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ETC co-founder and CEO Fred Foster dies

February 9, 2019

Fred Foster, co-founder and CEO of Electronic Theatre Controls — a Middleton company whose products light venues from Madison to London to Abu Dhabi — died Friday.

Foster was 61. He had been fighting cancer since 2015.

A Madison native and nearly lifelong area resident, Foster was a student of renowned lighting designer Gilbert Hemsley Jr. at UW-Madison. Fred and brother Bill and friends Gary Bewick and Jim Bradley teamed up to start ETC in the basement of a Madison apartment in 1975.

Under Foster’s leadership, ETC has become one of the biggest worldwide providers of lighting fixtures and lighting control systems for entertainment and architectural markets, most of which are built at ETC’s big facilities in Middleton and Mazomanie. It is also one of the area’s largest employers — the two factories employ 910 people.

Worldwide, ETC has 1,300 employees, including sales and support offices in New York, Orlando, Hollywood, London, Paris, Rome, Hong Kong and Holzkirchen, Germany. The company had $345 million in revenue in 2018.

ETC has lighting installations from Disneyland to the Bronx Zoo, and from Radio City Music Hall to the Royal Festival Hall in London to the Grand Mosque in Abu Dhabi. In Madison, ETC lights Monona Terrace and the Overture Center.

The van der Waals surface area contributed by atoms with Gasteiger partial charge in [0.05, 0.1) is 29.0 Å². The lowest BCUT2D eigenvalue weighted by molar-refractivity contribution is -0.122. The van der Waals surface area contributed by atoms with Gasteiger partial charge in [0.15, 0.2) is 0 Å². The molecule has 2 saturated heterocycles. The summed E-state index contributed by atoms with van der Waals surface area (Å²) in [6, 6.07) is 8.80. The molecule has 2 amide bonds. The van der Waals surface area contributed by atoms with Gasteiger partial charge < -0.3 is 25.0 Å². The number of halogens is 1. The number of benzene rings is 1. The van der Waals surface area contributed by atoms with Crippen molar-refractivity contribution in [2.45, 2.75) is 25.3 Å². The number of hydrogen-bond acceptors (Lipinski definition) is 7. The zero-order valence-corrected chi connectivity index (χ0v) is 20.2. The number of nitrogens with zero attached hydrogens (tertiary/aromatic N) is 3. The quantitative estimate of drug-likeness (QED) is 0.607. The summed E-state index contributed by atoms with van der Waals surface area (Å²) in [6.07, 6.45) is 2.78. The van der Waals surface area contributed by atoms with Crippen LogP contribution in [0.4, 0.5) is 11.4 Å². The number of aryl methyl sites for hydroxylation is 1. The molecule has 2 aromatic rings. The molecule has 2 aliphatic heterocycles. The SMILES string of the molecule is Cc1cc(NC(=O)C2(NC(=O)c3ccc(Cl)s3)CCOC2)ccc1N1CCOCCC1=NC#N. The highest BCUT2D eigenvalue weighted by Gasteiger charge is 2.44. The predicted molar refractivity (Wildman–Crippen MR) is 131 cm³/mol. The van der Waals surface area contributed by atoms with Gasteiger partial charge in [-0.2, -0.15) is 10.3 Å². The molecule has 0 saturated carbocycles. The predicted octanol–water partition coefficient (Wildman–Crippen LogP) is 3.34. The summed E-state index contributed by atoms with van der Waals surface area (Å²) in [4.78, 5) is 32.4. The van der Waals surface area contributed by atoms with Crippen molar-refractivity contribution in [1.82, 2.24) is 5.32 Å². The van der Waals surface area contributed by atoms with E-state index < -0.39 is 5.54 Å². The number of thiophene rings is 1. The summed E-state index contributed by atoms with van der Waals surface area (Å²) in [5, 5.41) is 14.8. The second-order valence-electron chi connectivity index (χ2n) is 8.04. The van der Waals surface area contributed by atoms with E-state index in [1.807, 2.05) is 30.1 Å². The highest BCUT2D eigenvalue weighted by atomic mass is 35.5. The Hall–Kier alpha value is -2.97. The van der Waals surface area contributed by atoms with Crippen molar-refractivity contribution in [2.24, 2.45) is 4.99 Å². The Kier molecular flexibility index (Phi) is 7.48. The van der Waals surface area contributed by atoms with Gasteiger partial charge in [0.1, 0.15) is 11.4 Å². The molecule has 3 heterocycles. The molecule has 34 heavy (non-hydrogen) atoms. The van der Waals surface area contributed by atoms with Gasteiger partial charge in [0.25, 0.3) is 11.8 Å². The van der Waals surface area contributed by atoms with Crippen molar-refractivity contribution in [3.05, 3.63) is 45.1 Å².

The company’s Middleton headquarters, at 3031 Pleasant View Road, is a showpiece itself, with a lobby — known as Town Square — designed to look like Manhattan in the 1940s, featuring a lighted theater marquee and a company reception area and café fashioned after the classic Edward Hopper painting “Nighthawks.”

Foster was known not just as a product innovator in his field but as a hands-on leader, pedaling an ice cream cart around ETC offices and handing out ice cream bars, and quietly helping employees with their personal needs.

He and his wife, Susan, founded two philanthropic organizations — to help performing groups and to assist with food and shelter needs. They also decided in 2016 to reward employees by giving them a 33 percent ownership stake in the company.

ETC president Dick Titus has been named interim CEO.

“We are deeply saddened by this loss. Fred leaves behind a legacy of a company that has impacted the lighting world in countless ways. We will continue to honor his spirit of innovation and community,” Titus said.

Mike Davis, Middleton city administrator, called ETC “a pillar of the Middleton and Wisconsin economy” and Foster a visionary leader.

“Fred was a hero of mine — a CEO who truly cared for his employees and even gifted a major portion of the company to them a couple years ago. He told me many times that he could have followed the trend of other major companies and sent jobs overseas to have a better bottom line, but Fred was not made that way. He kept the jobs here because he recognized quality work, and he wanted to keep it,” Davis said.

Foster’s wife and their children, Kate and James, are all ETC employees.

Plans for a memorial will be announced at a later date.

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